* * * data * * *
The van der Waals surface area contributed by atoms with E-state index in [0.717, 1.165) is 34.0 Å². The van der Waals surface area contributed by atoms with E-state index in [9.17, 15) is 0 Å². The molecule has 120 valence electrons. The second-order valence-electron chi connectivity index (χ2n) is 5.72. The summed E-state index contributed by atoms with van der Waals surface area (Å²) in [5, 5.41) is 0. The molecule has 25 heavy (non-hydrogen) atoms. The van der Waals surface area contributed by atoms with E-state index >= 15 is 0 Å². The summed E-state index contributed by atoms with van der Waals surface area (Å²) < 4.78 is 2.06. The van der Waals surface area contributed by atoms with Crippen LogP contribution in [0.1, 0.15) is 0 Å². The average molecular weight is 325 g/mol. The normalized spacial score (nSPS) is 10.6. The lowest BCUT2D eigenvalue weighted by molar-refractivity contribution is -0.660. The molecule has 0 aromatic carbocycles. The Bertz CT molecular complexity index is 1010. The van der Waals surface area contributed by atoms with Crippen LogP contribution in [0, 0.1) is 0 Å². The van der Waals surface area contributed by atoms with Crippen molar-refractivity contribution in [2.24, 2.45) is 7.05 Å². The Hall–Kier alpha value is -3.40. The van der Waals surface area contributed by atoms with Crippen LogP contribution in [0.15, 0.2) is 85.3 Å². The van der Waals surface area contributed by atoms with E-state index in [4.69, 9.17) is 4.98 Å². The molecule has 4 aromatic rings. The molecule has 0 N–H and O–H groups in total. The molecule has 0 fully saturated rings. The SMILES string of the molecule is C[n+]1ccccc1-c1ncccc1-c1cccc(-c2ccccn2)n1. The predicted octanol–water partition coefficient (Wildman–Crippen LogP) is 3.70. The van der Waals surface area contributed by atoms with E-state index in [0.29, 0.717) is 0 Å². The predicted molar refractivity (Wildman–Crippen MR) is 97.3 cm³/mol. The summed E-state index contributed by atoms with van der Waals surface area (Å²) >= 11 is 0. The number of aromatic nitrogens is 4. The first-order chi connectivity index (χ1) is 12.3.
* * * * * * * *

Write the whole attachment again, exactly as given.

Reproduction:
The van der Waals surface area contributed by atoms with E-state index in [0.717, 1.165) is 34.0 Å². The van der Waals surface area contributed by atoms with E-state index in [9.17, 15) is 0 Å². The molecule has 120 valence electrons. The second-order valence-electron chi connectivity index (χ2n) is 5.72. The summed E-state index contributed by atoms with van der Waals surface area (Å²) in [5, 5.41) is 0. The molecule has 25 heavy (non-hydrogen) atoms. The van der Waals surface area contributed by atoms with E-state index >= 15 is 0 Å². The summed E-state index contributed by atoms with van der Waals surface area (Å²) < 4.78 is 2.06. The van der Waals surface area contributed by atoms with Crippen LogP contribution in [0.1, 0.15) is 0 Å². The average molecular weight is 325 g/mol. The normalized spacial score (nSPS) is 10.6. The lowest BCUT2D eigenvalue weighted by molar-refractivity contribution is -0.660. The molecule has 0 aromatic carbocycles. The Bertz CT molecular complexity index is 1010. The van der Waals surface area contributed by atoms with Crippen LogP contribution in [0, 0.1) is 0 Å². The van der Waals surface area contributed by atoms with Crippen molar-refractivity contribution in [2.24, 2.45) is 7.05 Å². The Hall–Kier alpha value is -3.40. The van der Waals surface area contributed by atoms with Crippen LogP contribution in [0.15, 0.2) is 85.3 Å². The van der Waals surface area contributed by atoms with E-state index in [4.69, 9.17) is 4.98 Å². The molecule has 4 aromatic rings. The molecule has 0 N–H and O–H groups in total. The molecule has 0 fully saturated rings. The SMILES string of the molecule is C[n+]1ccccc1-c1ncccc1-c1cccc(-c2ccccn2)n1. The predicted octanol–water partition coefficient (Wildman–Crippen LogP) is 3.70. The van der Waals surface area contributed by atoms with E-state index in [0.29, 0.717) is 0 Å². The predicted molar refractivity (Wildman–Crippen MR) is 97.3 cm³/mol. The summed E-state index contributed by atoms with van der Waals surface area (Å²) >= 11 is 0. The number of aromatic nitrogens is 4. The first-order chi connectivity index (χ1) is 12.3.